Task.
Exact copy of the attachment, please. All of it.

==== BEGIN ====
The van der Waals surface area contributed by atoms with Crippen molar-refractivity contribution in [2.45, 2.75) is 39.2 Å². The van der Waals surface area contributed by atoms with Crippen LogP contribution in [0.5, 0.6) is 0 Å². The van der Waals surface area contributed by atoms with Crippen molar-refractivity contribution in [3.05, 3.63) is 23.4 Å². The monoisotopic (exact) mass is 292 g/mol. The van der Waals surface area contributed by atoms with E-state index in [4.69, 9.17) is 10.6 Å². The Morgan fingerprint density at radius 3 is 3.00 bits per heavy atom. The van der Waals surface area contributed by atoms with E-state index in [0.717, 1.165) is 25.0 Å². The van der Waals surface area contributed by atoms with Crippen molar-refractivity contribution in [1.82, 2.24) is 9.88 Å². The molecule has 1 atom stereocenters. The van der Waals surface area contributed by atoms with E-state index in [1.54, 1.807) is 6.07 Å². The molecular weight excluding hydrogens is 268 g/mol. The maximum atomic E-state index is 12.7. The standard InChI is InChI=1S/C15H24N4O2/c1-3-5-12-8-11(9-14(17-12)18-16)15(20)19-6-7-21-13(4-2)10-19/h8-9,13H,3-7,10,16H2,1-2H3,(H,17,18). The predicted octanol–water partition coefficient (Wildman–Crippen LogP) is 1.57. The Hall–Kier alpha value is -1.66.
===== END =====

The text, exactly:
The van der Waals surface area contributed by atoms with Crippen molar-refractivity contribution in [2.45, 2.75) is 39.2 Å². The van der Waals surface area contributed by atoms with Crippen LogP contribution in [0.5, 0.6) is 0 Å². The van der Waals surface area contributed by atoms with Crippen molar-refractivity contribution in [3.05, 3.63) is 23.4 Å². The monoisotopic (exact) mass is 292 g/mol. The van der Waals surface area contributed by atoms with E-state index in [4.69, 9.17) is 10.6 Å². The Morgan fingerprint density at radius 3 is 3.00 bits per heavy atom. The van der Waals surface area contributed by atoms with E-state index in [0.717, 1.165) is 25.0 Å². The van der Waals surface area contributed by atoms with Crippen molar-refractivity contribution in [1.82, 2.24) is 9.88 Å². The molecule has 1 atom stereocenters. The van der Waals surface area contributed by atoms with E-state index in [1.54, 1.807) is 6.07 Å². The molecular weight excluding hydrogens is 268 g/mol. The maximum atomic E-state index is 12.7. The standard InChI is InChI=1S/C15H24N4O2/c1-3-5-12-8-11(9-14(17-12)18-16)15(20)19-6-7-21-13(4-2)10-19/h8-9,13H,3-7,10,16H2,1-2H3,(H,17,18). The predicted octanol–water partition coefficient (Wildman–Crippen LogP) is 1.57. The Hall–Kier alpha value is -1.66.